This means the order of the day is transparency. “Transitioning the world economy to net zero is one of the most difficult things that human beings will ever have to do,” Hilburn says. “But many companies are still glib about targets. Climate charity CDP, which provides a voluntary carbon disclosure route, said that fewer than 1% of the 18,000-plus companies that disclose climate information have credible plans to deliver net zero. So being transparent not just about what you know, but what you don’t know, will bring investors along with you.”
Making firm delivery pledges with no plans attached will only spawn scepticism among investors, Hilburn warns: “Alternatively, if you are really honest and say that there are steps in the journey that you don’t yet know how to do, but you’re working with advisers and suppliers and adopting relevant best practices, that will bring you a huge amount of buy-in.”
PA Consulting’s Jason Smith agrees: “A story of what is to be enables investors to get behind your ambition and provides real meaning, rather than simply reporting data against targets. You will set more store by authenticity in a narrative that invites readers to join you on the journey.”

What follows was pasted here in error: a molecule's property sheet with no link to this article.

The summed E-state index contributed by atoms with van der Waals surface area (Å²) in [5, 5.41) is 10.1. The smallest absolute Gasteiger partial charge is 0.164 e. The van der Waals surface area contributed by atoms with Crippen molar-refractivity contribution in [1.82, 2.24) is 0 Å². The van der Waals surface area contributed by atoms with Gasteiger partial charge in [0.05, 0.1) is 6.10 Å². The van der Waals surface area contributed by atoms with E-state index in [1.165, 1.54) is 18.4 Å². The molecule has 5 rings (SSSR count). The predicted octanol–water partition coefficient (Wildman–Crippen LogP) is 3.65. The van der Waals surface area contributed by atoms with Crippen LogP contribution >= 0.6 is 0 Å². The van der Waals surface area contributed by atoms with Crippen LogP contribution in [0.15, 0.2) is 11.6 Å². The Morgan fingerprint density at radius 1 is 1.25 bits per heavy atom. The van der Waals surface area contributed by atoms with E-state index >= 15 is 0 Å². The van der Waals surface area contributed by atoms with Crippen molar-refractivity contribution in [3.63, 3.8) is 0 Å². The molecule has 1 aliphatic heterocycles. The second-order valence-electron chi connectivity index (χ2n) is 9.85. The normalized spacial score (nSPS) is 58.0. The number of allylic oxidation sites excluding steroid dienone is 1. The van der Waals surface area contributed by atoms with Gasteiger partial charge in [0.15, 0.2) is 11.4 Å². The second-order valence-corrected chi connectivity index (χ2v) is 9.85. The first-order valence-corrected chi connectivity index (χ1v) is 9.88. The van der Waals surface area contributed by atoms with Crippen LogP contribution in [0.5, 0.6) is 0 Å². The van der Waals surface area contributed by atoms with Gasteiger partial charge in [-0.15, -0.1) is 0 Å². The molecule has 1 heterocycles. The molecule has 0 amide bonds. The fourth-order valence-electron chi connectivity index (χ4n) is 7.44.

However, a commitment to transparency should not lead to a sprawling, unwieldy account. “There are hundreds of ESG metrics,” Hilburn notes. “So part of the challenge for compiling your story is whittling down to the five or 10 that really matter to your business model and have potential to move the needle.”
How to present your ESG story
Presenting an ESG story would appear to warrant a more imaginative touch than an annual PDF and press release. For Joannou, though, once risks and opportunities have been identified, the relevant channel(s) should be dictated by the audience a company is trying to reach – to whom it is accountable: “What do the investors and other stakeholders in your network tend to look for? Talk to them about how they like to see ESG credentials presented. Which formats do they find particularly useful?”
The main priority is to ensure that the material doesn’t feel like it’s been plucked out of thin air, she says: “It must be systematic and aligned with information used for key business reporting: ‘Here’s an update on what we’ve achieved during a specific period.’ Or, ‘Here’s what progress we’ve made on a particular challenge.’ And importantly, stress that each update is part of a continuous, iterative process. There are no full-stops.”
For Hilburn, the channels you use play second fiddle to the consistency of messaging across those platforms: “Is your CEO saying the same thing in your investor and analysis reports as appears on your ESG-related website content and sustainability report? For me, the format is less important than the quality of the information.”